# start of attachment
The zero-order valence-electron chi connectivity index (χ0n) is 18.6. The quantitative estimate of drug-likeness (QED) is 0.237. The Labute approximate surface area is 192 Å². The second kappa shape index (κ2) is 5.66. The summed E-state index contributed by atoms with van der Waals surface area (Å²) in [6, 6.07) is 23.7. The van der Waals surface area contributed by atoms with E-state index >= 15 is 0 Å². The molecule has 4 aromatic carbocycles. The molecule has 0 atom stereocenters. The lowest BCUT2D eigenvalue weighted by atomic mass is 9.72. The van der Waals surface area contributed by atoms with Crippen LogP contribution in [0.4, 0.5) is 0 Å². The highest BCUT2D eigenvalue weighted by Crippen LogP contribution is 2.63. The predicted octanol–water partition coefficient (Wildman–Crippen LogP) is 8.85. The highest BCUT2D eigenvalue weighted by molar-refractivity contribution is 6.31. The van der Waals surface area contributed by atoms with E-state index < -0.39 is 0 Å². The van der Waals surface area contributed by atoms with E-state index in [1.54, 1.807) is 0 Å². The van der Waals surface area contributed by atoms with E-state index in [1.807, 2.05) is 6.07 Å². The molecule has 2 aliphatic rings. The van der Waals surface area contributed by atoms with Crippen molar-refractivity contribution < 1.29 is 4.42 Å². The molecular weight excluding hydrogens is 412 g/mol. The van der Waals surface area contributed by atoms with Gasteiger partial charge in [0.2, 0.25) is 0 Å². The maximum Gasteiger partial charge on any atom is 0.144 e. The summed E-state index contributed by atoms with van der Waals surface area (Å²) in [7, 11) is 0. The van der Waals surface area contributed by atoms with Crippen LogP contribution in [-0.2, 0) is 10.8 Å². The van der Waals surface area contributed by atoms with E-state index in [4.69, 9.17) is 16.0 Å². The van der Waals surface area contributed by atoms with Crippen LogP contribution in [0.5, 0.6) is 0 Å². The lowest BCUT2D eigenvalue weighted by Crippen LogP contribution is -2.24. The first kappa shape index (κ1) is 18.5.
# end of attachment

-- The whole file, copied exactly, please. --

The zero-order valence-electron chi connectivity index (χ0n) is 18.6. The quantitative estimate of drug-likeness (QED) is 0.237. The Labute approximate surface area is 192 Å². The second kappa shape index (κ2) is 5.66. The summed E-state index contributed by atoms with van der Waals surface area (Å²) in [6, 6.07) is 23.7. The van der Waals surface area contributed by atoms with E-state index >= 15 is 0 Å². The molecule has 4 aromatic carbocycles. The molecule has 0 atom stereocenters. The lowest BCUT2D eigenvalue weighted by atomic mass is 9.72. The van der Waals surface area contributed by atoms with Crippen LogP contribution in [0.4, 0.5) is 0 Å². The highest BCUT2D eigenvalue weighted by Crippen LogP contribution is 2.63. The predicted octanol–water partition coefficient (Wildman–Crippen LogP) is 8.85. The highest BCUT2D eigenvalue weighted by molar-refractivity contribution is 6.31. The van der Waals surface area contributed by atoms with E-state index < -0.39 is 0 Å². The van der Waals surface area contributed by atoms with E-state index in [1.54, 1.807) is 0 Å². The van der Waals surface area contributed by atoms with E-state index in [1.807, 2.05) is 6.07 Å². The molecule has 2 aliphatic rings. The van der Waals surface area contributed by atoms with Crippen molar-refractivity contribution < 1.29 is 4.42 Å². The molecular weight excluding hydrogens is 412 g/mol. The van der Waals surface area contributed by atoms with Gasteiger partial charge in [0.2, 0.25) is 0 Å². The maximum Gasteiger partial charge on any atom is 0.144 e. The summed E-state index contributed by atoms with van der Waals surface area (Å²) in [7, 11) is 0. The van der Waals surface area contributed by atoms with Crippen LogP contribution in [-0.2, 0) is 10.8 Å². The van der Waals surface area contributed by atoms with E-state index in [4.69, 9.17) is 16.0 Å². The van der Waals surface area contributed by atoms with Crippen LogP contribution in [0.5, 0.6) is 0 Å². The lowest BCUT2D eigenvalue weighted by Crippen LogP contribution is -2.24. The first kappa shape index (κ1) is 18.5.